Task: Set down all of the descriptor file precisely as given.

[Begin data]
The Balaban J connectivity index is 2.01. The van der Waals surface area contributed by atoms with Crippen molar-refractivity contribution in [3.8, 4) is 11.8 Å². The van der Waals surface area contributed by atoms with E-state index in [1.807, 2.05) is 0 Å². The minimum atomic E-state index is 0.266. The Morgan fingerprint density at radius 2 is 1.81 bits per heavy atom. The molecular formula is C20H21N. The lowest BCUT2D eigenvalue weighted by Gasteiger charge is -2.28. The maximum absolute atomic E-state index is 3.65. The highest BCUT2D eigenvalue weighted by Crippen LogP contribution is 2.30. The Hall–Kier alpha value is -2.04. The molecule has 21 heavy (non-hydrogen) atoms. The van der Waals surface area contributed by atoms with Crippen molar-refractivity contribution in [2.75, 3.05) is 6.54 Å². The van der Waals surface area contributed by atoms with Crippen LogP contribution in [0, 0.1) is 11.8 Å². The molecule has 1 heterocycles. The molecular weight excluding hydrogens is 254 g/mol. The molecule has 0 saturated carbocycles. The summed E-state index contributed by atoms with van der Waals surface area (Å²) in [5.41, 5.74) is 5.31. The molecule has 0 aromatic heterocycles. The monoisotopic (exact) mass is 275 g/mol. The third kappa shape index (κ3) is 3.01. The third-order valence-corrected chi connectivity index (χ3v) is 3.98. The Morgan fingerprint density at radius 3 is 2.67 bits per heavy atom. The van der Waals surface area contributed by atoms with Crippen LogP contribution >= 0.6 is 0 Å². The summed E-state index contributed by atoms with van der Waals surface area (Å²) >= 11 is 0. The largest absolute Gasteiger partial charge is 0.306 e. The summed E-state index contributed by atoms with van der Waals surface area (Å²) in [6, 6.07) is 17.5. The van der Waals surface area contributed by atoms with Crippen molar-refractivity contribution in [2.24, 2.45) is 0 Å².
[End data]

The Balaban J connectivity index is 2.01. The van der Waals surface area contributed by atoms with Crippen molar-refractivity contribution in [3.8, 4) is 11.8 Å². The van der Waals surface area contributed by atoms with E-state index in [1.807, 2.05) is 0 Å². The minimum atomic E-state index is 0.266. The Morgan fingerprint density at radius 2 is 1.81 bits per heavy atom. The molecular formula is C20H21N. The lowest BCUT2D eigenvalue weighted by Gasteiger charge is -2.28. The maximum absolute atomic E-state index is 3.65. The highest BCUT2D eigenvalue weighted by Crippen LogP contribution is 2.30. The Hall–Kier alpha value is -2.04. The molecule has 21 heavy (non-hydrogen) atoms. The van der Waals surface area contributed by atoms with Crippen molar-refractivity contribution in [2.75, 3.05) is 6.54 Å². The van der Waals surface area contributed by atoms with Crippen LogP contribution in [0, 0.1) is 11.8 Å². The molecule has 1 heterocycles. The molecular weight excluding hydrogens is 254 g/mol. The molecule has 0 saturated carbocycles. The summed E-state index contributed by atoms with van der Waals surface area (Å²) in [5.41, 5.74) is 5.31. The molecule has 0 aromatic heterocycles. The monoisotopic (exact) mass is 275 g/mol. The third kappa shape index (κ3) is 3.01. The third-order valence-corrected chi connectivity index (χ3v) is 3.98. The Morgan fingerprint density at radius 3 is 2.67 bits per heavy atom. The van der Waals surface area contributed by atoms with Crippen LogP contribution >= 0.6 is 0 Å². The summed E-state index contributed by atoms with van der Waals surface area (Å²) >= 11 is 0. The largest absolute Gasteiger partial charge is 0.306 e. The summed E-state index contributed by atoms with van der Waals surface area (Å²) in [6, 6.07) is 17.5. The van der Waals surface area contributed by atoms with Crippen molar-refractivity contribution in [2.24, 2.45) is 0 Å².